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The Hall of Steel in the Royal Armouries in Leeds

The Royal Armouries is the United Kingdom's National Museum of Arms and Armour. It is the United Kingdom's oldest museum, and one of the oldest museums in the world. It is also one of the largest collections of arms and armour in the world, comprising the UK's National Collection of Arms and Armour, National Artillery Collection, and National Firearms Collection. It is also the keeper of the Tower of London history.[1] The collection is split across three sites:

Location Coordinates
Royal Armouries Museum (Leeds) 53°47′31″N 1°31′56″W / 53.791866°N 1.532258°W / 53.791866; -1.532258 (Royal Armouries Museum)
Tower of London (London) 51°30′31″N 0°04′35″W / 51.508545°N 0.076310°W / 51.508545; -0.076310 (Tower of London)
Fort Nelson (Portsmouth) 50°51′38″N 1°08′20″W / 50.860691°N 1.138867°W / 50.860691; -1.138867 (Fort Nelson)

A limited selection of items is also on display in Louisville, Kentucky, in the United States, in cooperation with the Frazier International History Museum.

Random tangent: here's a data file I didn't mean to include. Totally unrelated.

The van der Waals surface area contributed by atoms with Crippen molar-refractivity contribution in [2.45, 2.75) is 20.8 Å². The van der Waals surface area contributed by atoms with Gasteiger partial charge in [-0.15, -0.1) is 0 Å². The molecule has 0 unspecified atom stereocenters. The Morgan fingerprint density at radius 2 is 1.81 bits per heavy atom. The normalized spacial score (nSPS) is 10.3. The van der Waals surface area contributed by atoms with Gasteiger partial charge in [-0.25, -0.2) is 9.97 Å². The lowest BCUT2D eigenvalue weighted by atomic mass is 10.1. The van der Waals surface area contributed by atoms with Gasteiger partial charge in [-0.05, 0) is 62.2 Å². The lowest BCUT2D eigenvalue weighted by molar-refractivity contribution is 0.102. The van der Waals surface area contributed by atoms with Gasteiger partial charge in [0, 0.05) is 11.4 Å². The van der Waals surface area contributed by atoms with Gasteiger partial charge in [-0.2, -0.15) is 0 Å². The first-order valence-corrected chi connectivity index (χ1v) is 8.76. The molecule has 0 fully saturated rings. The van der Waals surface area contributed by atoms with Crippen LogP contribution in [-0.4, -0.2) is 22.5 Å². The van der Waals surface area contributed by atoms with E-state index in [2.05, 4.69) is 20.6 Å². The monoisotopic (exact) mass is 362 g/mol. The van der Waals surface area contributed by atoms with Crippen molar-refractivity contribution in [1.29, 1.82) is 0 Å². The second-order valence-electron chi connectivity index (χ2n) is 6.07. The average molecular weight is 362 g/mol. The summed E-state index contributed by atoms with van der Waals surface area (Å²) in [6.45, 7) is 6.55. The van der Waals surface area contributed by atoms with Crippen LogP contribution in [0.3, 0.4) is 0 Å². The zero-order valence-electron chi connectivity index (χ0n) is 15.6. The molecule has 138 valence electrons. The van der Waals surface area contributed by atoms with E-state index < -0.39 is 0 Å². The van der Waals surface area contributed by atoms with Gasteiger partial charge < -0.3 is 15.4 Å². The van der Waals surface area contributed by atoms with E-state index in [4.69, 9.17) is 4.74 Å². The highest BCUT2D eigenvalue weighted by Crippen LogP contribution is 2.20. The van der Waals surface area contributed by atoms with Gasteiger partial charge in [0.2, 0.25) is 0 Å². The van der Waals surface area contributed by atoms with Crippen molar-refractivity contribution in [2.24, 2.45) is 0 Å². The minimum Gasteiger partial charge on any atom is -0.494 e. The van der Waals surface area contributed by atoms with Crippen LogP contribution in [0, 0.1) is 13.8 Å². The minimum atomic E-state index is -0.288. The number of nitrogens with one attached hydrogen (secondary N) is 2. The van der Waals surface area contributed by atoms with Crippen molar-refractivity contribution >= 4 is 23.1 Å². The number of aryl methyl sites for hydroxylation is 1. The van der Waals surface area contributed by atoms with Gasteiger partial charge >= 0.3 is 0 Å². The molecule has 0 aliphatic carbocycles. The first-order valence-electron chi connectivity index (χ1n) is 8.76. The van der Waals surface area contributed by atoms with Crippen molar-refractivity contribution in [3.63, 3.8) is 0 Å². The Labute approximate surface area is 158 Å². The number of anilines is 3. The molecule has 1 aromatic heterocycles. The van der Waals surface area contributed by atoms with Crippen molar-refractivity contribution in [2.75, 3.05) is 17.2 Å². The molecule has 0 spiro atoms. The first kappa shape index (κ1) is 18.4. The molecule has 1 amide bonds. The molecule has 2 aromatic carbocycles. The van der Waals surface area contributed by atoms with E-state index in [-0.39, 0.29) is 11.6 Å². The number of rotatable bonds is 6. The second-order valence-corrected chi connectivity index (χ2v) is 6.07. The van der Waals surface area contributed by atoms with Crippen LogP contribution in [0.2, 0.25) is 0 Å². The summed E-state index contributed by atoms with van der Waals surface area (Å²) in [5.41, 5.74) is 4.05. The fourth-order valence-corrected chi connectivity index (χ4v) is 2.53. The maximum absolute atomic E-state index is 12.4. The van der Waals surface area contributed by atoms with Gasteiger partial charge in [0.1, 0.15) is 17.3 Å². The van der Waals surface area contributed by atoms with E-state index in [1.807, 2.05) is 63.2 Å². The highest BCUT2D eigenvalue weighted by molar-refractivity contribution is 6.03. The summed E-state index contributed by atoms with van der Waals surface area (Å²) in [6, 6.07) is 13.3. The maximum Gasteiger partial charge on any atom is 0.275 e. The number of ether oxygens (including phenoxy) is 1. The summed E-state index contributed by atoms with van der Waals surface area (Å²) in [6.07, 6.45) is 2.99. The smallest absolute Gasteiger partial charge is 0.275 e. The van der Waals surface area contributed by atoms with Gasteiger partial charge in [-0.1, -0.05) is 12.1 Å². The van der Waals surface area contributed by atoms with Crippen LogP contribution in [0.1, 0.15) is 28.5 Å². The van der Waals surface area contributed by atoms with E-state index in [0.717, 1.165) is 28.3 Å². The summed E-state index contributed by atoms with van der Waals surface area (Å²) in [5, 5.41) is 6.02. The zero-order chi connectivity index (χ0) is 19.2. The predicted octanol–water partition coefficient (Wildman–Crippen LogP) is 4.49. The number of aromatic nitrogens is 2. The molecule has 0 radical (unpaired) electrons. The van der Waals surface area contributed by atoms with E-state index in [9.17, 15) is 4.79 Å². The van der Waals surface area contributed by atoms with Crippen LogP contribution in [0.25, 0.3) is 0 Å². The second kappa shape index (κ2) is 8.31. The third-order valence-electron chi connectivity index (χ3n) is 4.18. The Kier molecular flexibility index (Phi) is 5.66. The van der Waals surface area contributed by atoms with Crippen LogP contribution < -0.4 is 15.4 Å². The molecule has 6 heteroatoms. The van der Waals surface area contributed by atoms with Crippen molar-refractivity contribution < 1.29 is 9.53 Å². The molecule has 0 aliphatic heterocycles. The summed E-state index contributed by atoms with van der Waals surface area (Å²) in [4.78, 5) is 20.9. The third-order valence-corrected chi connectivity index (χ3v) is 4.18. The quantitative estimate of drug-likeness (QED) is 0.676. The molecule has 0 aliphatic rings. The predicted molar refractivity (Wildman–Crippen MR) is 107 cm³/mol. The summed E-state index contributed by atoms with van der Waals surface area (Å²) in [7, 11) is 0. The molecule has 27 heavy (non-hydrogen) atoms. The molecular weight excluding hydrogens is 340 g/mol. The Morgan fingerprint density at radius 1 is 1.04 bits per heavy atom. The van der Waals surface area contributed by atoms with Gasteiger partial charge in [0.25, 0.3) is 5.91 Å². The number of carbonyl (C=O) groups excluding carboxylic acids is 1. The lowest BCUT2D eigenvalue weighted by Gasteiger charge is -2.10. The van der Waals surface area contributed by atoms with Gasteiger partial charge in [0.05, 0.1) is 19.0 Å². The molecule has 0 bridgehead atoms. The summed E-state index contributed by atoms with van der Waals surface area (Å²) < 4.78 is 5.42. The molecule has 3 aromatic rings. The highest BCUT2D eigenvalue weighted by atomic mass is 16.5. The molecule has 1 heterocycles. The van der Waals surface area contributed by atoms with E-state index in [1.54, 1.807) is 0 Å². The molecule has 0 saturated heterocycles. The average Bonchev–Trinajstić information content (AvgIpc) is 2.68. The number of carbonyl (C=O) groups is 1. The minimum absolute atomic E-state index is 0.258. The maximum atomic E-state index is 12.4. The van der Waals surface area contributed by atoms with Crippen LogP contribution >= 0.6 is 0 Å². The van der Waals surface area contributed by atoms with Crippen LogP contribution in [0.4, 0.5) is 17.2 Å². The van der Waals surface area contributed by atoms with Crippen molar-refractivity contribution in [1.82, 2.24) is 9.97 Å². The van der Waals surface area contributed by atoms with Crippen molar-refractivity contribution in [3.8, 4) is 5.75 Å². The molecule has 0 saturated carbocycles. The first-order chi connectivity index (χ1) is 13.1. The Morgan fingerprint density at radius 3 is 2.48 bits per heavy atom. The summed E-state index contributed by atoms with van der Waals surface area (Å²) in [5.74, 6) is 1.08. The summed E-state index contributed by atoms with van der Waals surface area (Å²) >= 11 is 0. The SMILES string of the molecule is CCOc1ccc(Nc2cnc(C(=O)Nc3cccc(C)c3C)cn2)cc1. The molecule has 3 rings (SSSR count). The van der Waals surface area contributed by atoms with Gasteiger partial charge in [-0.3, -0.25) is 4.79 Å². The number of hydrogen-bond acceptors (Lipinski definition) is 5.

The Royal Armouries is one of the ancient institutions of the Tower of London and was originally engaged in the manufacture of armour for the Kings of England. In 1545, it is recorded that a visiting foreign dignitary paid to view the collection at the Armoury. By the time of Charles II, there was a permanent public display there; the "Spanish Armoury" which included instruments of torture and the "Line of Kings" - a row of wooden effigies representing the kings of England. This makes it the first museum in Britain.[2] From 1414, the Tower was home to the Master of the Ordnance and the Ordnance Office (later the Board of Ordnance) who were responsible for providing weapons to both the Army and Navy.[3] The Tower was engaged in the development, manufacture and storage of a wide variety of weaponry until the Board was abolished in 1855, however the historic collection remained. Only a small part of this could be displayed and in 1995, much of the artillery collection was moved to Fort Nelson in Hampshire and the following year a new Royal Armouries Museum was opened in Leeds.[4] The remaining part of the collection relates directly to the Tower.

The National Heritage Act 1983 established the Armouries as a non-departmental public body, now sponsored by the Department for Culture, Media and Sport.


External links

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